- Item holds and waitlists
- Renewal requests and approvals
- Member account view and profile management
- Appointment scheduling for item pick-up and drop-off
- Volunteer shift scheduling
- Gift membership generation and redemption
- Various internal reporting and metrics
- Limited support for multi-tenancy (see Project Board for current status)
There is content and information hard-coded in many of the views that is specific to The Chicago Tool Library, for which the software is being initially developed. Over time, the plan is for these specifics to make their way into configuration or user-editable content so that the software is easily used by other lending libraries.
- The Chicago Tool Library serves a diverse group of people in Chicago, with varying levels of technological sophistication, abilities, and understandings of English. The app should strive to be accessible to as many people as possible, including easy-to-understand UX; accessibility to different levels of vision (blind, low vision, color-blind); and straightforward, simple English.
- Look-and-feel for Chicago Tool Library overall is generally fun, warm, bright, accessible, approachable, humble. A neighborhood old-timey hardware store. The Chicago Tool Library version of the app doesn't need to have as specific of a look-and-feel, but it shouldn't clash with this aesthetic. See the SquareSpace Chicago Tool Library site for more of a sense of this.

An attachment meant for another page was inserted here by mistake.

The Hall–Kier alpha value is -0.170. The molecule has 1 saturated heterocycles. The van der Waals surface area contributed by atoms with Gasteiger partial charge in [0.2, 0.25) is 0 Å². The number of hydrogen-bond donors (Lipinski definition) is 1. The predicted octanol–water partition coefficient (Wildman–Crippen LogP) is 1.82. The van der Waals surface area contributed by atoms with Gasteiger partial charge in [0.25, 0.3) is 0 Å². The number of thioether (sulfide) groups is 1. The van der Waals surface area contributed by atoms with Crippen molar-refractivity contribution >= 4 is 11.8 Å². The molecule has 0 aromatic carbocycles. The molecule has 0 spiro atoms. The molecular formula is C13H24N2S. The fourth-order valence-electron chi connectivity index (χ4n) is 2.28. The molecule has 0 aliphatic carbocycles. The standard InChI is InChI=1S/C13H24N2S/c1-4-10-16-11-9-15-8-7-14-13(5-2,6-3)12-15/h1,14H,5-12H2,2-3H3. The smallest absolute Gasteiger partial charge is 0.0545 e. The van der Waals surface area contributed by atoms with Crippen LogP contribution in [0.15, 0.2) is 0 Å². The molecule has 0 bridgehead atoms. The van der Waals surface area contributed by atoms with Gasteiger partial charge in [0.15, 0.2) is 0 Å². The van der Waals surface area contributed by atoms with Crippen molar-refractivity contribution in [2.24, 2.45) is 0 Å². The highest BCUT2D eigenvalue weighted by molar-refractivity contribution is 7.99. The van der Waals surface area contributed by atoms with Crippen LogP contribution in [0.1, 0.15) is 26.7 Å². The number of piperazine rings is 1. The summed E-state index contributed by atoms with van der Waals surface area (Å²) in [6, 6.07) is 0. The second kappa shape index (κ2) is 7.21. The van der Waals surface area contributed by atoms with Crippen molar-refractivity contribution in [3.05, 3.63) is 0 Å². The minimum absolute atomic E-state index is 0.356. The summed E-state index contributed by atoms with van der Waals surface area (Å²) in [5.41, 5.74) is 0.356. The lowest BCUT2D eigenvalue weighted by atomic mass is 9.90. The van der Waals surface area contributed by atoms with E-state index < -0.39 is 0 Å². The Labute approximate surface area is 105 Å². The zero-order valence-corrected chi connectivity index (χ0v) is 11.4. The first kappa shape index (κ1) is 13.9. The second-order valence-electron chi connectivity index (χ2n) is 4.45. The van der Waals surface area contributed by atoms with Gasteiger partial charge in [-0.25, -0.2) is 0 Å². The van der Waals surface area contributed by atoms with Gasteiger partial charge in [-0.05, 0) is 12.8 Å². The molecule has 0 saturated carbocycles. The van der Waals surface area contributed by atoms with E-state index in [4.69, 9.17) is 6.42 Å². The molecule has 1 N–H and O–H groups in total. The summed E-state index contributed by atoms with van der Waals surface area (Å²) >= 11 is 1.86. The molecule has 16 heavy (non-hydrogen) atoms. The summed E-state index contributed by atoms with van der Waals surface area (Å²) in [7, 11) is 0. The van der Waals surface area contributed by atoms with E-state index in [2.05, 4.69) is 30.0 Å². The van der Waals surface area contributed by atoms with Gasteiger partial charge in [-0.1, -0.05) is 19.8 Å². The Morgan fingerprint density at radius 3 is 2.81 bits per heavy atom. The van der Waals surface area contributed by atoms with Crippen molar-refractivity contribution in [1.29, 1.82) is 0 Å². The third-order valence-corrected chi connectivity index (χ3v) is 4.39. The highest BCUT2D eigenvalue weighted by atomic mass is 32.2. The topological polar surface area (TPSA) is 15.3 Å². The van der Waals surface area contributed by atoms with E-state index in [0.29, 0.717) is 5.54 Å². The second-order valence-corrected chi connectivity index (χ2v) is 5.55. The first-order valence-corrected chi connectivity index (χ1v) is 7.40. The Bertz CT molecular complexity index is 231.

- circulate may be used by other tool libraries or other lending organizations in the future, so should be built with an eye towards multi-tenancy. (Multi-lingual support may also be a goal someday!)
Circulate is a fairly standard Rails application. The main application requires a recent version of Ruby, a PostgreSQL database, and a modern version of Node and Yarn to build assets.
- A version of chromium (Google Chrome is fine) and a compatible
chromedriverare required to run application tests. This will be downloaded automatically for you when running system tests.
- Imagemagick needs to be installed for gift memberships and item thumbnails to be generated.
The following third party services are used:
- Sendgrid for sending email
- Amazon S3 for image storage
- Square for payment processing
- Gmail and Google Calendar for volunteer and appointment shift scheduling
- Sentry for error collection
- Skylight for app performance monitoring
- Imagekit for image resizing and manipulation
Once you've completed the setup below, you can login to the app using
password to see the admin interface.
See DOCKER.md for instructions on setting up your environment using Docker. For non-Docker installations, follow the instructions below.
Setting up Circulate on your machine
If you're new to Ruby or Rails applications, a recommended way to get set up is to use the GoRails setup guide. On that page you can select your operating system and the versions of Ruby and Rails you want to setup. It's worth going through the entire tutorial if you haven't worked on a Ruby on Rails application on your computer already as it is easier to sort through possible issues before getting into a large project like Circulate. It will take about 30 minutes to complete this tutorial.
Time to get the Circulate repo! In your terminal, first make sure you're where you want to put the repo by typing
pwd. If you want the Circulate repo to be in a different spot, type
cd and change to the directory you want to put the Circulate repo in.
Next, put the full text below and press enter:
git clone https://github.com/rubyforgood/circulate.git